South Africa's foreign policy and evolving role conceptions: a crisis of international identity
AffiliationUniversity of Derby
MetadataShow full item record
AbstractSouth Africa’s transition to democracy in 1994 saw a substantial shift in the perceived international role for South Africa, from a position in defence of the domestic policy of apartheid, to the outwards orientated approach of universalism. The challenge, as this section argues, is that in the South African context the national role conception, or the image of what role the country should play in international relations, has failed to ‘settle’ despite continuity of foreign policy on paper. As Mills (1997) argues, the search for a new ‘image’ has seen Pretoria ‘leaning all over the place’ on the international stage. The result has been perceptible challenges in reconciling foreign policy ambitions and ideals with implementation in practice; where confusion around what role to adopt has made it difficult to predict the country’s international actions.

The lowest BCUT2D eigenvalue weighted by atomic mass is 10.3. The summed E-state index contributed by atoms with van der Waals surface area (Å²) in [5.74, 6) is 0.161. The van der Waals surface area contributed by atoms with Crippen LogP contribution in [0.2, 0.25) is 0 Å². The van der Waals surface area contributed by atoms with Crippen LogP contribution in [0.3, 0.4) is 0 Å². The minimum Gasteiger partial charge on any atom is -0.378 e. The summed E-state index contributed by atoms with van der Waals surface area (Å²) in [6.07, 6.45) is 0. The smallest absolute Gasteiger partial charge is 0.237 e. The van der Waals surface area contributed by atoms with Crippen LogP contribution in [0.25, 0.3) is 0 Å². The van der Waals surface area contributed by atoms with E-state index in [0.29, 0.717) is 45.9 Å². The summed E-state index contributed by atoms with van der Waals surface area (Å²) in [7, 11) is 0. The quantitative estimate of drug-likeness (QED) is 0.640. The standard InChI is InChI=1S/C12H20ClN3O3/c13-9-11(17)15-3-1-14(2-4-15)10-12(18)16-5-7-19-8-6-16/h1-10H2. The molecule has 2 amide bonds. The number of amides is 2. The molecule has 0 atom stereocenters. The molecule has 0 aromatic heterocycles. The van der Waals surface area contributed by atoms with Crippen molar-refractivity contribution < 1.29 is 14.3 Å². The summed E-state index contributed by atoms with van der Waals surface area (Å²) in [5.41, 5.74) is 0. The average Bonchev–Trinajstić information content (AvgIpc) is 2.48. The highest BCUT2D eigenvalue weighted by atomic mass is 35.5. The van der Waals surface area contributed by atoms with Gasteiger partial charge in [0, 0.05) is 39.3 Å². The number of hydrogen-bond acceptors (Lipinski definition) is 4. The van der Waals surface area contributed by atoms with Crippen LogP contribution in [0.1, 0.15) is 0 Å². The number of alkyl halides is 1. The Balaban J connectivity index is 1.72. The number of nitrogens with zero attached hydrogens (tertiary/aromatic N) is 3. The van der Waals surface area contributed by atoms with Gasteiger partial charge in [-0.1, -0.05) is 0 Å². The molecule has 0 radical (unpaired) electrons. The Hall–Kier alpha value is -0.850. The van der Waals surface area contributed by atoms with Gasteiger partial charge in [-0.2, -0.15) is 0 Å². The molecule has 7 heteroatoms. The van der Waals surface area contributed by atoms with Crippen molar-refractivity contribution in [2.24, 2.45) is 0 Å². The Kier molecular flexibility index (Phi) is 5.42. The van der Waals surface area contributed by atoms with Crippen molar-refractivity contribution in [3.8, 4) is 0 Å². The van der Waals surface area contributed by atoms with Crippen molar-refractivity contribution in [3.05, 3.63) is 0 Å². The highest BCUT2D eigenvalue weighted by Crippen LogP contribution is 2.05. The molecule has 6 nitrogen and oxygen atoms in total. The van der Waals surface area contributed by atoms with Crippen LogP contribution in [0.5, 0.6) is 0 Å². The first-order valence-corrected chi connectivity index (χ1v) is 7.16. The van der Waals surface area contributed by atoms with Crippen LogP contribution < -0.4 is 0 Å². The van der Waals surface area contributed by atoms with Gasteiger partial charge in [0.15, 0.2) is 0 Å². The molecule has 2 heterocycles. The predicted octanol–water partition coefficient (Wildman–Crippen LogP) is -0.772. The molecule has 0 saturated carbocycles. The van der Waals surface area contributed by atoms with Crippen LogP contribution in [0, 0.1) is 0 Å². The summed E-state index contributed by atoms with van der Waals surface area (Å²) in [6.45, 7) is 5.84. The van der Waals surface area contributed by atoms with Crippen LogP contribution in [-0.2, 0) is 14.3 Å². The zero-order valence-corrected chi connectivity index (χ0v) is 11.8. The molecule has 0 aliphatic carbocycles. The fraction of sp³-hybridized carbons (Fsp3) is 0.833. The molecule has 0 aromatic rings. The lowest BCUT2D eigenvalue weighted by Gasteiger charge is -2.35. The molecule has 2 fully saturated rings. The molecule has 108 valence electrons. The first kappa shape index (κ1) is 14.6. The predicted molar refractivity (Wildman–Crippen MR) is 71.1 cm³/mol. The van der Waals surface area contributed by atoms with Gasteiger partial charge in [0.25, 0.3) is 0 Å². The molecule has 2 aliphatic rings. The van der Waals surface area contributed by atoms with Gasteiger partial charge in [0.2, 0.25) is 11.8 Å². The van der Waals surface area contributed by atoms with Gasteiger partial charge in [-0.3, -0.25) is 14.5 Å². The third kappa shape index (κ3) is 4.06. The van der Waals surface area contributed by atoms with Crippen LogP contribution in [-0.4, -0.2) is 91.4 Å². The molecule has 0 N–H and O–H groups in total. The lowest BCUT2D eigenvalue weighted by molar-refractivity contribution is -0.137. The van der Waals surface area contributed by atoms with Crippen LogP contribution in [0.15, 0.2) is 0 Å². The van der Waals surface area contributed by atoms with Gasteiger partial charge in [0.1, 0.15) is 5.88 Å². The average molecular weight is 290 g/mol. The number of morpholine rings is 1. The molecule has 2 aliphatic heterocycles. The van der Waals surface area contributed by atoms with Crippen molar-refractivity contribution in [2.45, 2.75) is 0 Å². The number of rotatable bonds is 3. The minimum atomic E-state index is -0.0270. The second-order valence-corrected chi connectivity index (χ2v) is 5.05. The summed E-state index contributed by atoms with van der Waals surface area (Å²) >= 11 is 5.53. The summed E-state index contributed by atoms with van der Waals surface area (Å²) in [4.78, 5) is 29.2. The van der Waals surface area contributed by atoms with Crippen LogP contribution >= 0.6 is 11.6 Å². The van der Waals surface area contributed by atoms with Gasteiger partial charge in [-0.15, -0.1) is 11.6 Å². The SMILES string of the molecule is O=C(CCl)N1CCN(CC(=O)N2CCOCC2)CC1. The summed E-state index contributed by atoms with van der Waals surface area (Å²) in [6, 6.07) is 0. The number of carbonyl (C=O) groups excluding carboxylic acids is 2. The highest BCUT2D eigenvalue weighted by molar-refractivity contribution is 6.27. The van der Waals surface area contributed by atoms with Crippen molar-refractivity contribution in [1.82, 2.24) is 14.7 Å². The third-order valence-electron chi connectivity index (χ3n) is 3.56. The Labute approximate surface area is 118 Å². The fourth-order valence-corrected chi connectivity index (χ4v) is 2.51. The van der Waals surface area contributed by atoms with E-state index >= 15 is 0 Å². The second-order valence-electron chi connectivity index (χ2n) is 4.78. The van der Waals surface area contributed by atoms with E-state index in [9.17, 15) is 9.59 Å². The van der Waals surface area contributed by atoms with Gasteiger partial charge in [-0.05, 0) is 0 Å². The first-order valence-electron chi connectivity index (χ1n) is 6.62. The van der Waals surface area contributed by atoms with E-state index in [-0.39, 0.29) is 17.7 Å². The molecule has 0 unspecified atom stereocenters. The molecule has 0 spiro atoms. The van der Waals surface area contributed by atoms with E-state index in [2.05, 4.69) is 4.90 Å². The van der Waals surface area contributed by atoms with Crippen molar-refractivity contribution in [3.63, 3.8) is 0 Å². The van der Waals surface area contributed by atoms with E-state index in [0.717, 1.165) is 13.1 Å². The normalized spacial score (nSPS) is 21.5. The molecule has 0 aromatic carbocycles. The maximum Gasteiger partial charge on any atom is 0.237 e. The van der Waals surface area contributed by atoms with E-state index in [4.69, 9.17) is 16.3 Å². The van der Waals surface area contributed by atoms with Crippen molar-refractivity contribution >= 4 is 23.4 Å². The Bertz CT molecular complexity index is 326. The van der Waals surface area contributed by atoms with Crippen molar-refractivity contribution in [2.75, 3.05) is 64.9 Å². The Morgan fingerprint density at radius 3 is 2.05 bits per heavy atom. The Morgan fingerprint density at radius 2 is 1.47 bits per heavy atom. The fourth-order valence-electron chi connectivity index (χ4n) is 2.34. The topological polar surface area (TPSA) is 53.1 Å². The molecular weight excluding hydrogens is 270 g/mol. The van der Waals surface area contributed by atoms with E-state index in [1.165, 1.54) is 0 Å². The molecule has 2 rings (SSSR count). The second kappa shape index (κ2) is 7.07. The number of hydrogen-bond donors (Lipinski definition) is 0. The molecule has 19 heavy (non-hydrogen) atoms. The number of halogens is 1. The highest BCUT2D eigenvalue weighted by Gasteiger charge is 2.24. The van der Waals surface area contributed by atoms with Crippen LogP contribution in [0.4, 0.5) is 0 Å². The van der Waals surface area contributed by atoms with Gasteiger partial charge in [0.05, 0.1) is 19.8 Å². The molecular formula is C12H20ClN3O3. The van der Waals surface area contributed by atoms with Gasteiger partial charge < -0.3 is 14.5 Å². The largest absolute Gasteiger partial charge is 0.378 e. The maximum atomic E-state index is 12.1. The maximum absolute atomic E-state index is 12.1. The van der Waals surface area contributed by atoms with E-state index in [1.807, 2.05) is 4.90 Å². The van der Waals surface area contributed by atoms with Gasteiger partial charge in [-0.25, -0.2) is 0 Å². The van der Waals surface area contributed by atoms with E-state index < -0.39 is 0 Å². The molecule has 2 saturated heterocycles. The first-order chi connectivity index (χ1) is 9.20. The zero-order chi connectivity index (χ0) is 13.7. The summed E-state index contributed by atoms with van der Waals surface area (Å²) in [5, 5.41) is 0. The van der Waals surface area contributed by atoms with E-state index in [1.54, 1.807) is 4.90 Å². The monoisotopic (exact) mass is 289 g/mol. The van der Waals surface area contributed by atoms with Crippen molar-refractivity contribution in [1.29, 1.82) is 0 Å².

CitationMasters, L. (2019). 'South Africa's foreign policy and evolving role conceptions: a crisis of international identity'. In Geldenhuys, D., and Gonzales, H. (Eds). 'Global south powers in transition: A comparative analysis of Mexico and South Africa'. Switzerland: Peter Lang.